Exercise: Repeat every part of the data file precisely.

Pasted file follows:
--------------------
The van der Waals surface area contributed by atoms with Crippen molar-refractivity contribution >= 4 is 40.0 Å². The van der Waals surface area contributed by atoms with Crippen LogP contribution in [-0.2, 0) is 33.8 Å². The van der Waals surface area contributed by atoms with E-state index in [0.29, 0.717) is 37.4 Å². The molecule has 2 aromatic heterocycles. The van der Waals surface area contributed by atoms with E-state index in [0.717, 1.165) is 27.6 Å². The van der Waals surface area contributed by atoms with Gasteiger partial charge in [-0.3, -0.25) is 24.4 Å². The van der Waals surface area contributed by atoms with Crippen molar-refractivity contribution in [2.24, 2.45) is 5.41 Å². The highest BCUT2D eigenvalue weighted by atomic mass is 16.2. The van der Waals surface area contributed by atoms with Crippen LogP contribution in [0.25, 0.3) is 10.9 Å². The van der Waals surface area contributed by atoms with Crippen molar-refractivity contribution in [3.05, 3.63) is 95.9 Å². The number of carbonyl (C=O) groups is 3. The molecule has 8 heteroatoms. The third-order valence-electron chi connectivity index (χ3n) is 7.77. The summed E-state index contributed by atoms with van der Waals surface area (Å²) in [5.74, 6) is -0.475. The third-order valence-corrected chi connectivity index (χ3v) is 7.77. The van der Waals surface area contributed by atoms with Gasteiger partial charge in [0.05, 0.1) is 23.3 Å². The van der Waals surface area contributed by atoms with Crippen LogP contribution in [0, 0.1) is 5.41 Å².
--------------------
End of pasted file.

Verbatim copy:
The van der Waals surface area contributed by atoms with Crippen molar-refractivity contribution >= 4 is 40.0 Å². The van der Waals surface area contributed by atoms with Crippen LogP contribution in [-0.2, 0) is 33.8 Å². The van der Waals surface area contributed by atoms with E-state index in [0.29, 0.717) is 37.4 Å². The molecule has 2 aromatic heterocycles. The van der Waals surface area contributed by atoms with E-state index in [0.717, 1.165) is 27.6 Å². The van der Waals surface area contributed by atoms with Gasteiger partial charge in [-0.3, -0.25) is 24.4 Å². The van der Waals surface area contributed by atoms with Crippen molar-refractivity contribution in [2.24, 2.45) is 5.41 Å². The highest BCUT2D eigenvalue weighted by atomic mass is 16.2. The van der Waals surface area contributed by atoms with Crippen LogP contribution in [0.25, 0.3) is 10.9 Å². The van der Waals surface area contributed by atoms with Crippen molar-refractivity contribution in [3.05, 3.63) is 95.9 Å². The number of carbonyl (C=O) groups is 3. The molecule has 8 heteroatoms. The third-order valence-electron chi connectivity index (χ3n) is 7.77. The summed E-state index contributed by atoms with van der Waals surface area (Å²) in [5.74, 6) is -0.475. The third-order valence-corrected chi connectivity index (χ3v) is 7.77. The van der Waals surface area contributed by atoms with Gasteiger partial charge in [0.05, 0.1) is 23.3 Å². The van der Waals surface area contributed by atoms with Crippen LogP contribution in [0, 0.1) is 5.41 Å².